When I flew home, I knew I was going to be in trouble, and a bit of strategy was necessary. First of all, I flew out with quite a few of my double pointed needles, and I really, really wanted to return with all of them. I prepared for the eventuality of security seizing them by placing the metal ones in a padded envelope, weighing it at the Post Office, and traveling with enough stamps to mail them to myself from Seattle. But at the conclusion of the conference, my needles weren't neatly packed in their holder. I had several sets dispersed through my bags, stuck in samples, mittens, and other projects. It might look a little weirder to the scanner operator.

Secondly, I may have bought some yarn. Just a few balls here and there. Daily. Some was even given to me, and I really didn't want to look ungracious, so, I took it. May have found some, too, and you know what they say about "found" yarn. Then, there were the pamphlets and instructional handouts. And calendars. In any case, I was traveling home with more than I left with.

Once I reached the airport, I found a nook and put down my carry-on, purse, and two bags of yarn. My last purchase had been 1 gallon ziplocks. I opened the suitcase and put on my biggest/thickest/densest clothes, and started the clothing Tetris game. Every bit of space was utilized, and balls of yarn were squished into ziplocks. And... it all fit! I was thrilled!  Then, I hoisted the backpack, staggering under the weight, and practiced a face which looked like it was as light as s feather. In retrospect, I'm not really sure what that means.  I guess I tried to look happy and clueless -- perhaps not the best angle to approach security.  I tried not to grunt when I hoisted my purse, and headed to security an hour early. There was no way the carry-on would fit into an overhead compartment, but I wasn't going to be the one to bring that up.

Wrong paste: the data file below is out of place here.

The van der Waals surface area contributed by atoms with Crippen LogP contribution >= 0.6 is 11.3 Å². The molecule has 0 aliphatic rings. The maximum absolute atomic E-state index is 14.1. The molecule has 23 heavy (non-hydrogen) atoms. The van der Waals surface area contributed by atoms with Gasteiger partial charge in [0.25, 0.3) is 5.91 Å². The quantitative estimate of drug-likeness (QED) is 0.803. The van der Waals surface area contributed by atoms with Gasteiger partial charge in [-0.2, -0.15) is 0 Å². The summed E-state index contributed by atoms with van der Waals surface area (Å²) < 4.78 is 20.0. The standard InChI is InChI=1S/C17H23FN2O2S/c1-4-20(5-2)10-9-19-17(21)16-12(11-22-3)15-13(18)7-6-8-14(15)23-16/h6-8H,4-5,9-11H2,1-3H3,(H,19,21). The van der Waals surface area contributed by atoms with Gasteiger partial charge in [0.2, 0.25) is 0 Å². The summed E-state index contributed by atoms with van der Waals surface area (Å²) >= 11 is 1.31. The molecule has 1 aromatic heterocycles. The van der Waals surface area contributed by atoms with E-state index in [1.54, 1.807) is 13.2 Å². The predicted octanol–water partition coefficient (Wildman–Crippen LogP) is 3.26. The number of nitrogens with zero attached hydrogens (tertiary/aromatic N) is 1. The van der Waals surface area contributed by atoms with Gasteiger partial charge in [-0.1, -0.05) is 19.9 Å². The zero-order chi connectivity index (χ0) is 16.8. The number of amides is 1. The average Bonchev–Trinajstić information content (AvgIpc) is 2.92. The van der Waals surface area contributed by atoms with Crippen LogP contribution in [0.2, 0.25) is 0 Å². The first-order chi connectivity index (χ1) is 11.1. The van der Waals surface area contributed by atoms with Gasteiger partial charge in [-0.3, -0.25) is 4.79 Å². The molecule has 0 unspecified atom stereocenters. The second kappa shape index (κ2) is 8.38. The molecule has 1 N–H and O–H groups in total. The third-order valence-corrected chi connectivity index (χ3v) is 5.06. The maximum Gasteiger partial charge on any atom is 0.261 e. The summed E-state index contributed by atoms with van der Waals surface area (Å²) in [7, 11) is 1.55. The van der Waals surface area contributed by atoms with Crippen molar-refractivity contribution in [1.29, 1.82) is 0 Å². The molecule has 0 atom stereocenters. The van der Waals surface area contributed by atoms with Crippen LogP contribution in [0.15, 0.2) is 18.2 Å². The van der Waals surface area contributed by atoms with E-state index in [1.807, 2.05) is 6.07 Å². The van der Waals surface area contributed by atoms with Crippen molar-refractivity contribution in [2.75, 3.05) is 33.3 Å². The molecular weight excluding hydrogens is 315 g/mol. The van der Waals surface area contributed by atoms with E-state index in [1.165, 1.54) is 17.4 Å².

I queued and de-shoed and waited, inching forward through the "we see you nude" cameras,  until I heard those decisive words, "will you step over here, ma'am?"

It was the backpack.  I smiled and assured the lady that I had been to a knitting conference, and she probably will have never seen so much yarn in her life.  She was very polite as she unzipped the backpack and promptly got both zippers gummed up in yarn.  I gently released it, and she began the searching process.  "Did I have tweezers in there?" No.  Really, I had tweezers and dpns in my purse, but I have no idea what she was looking for in the suitcase, unless it was more needles.  Evidently, she didn't know either as several minutes later, I was free to go, but, of course, the fun had just begun.  Now we needed to fit everything back in.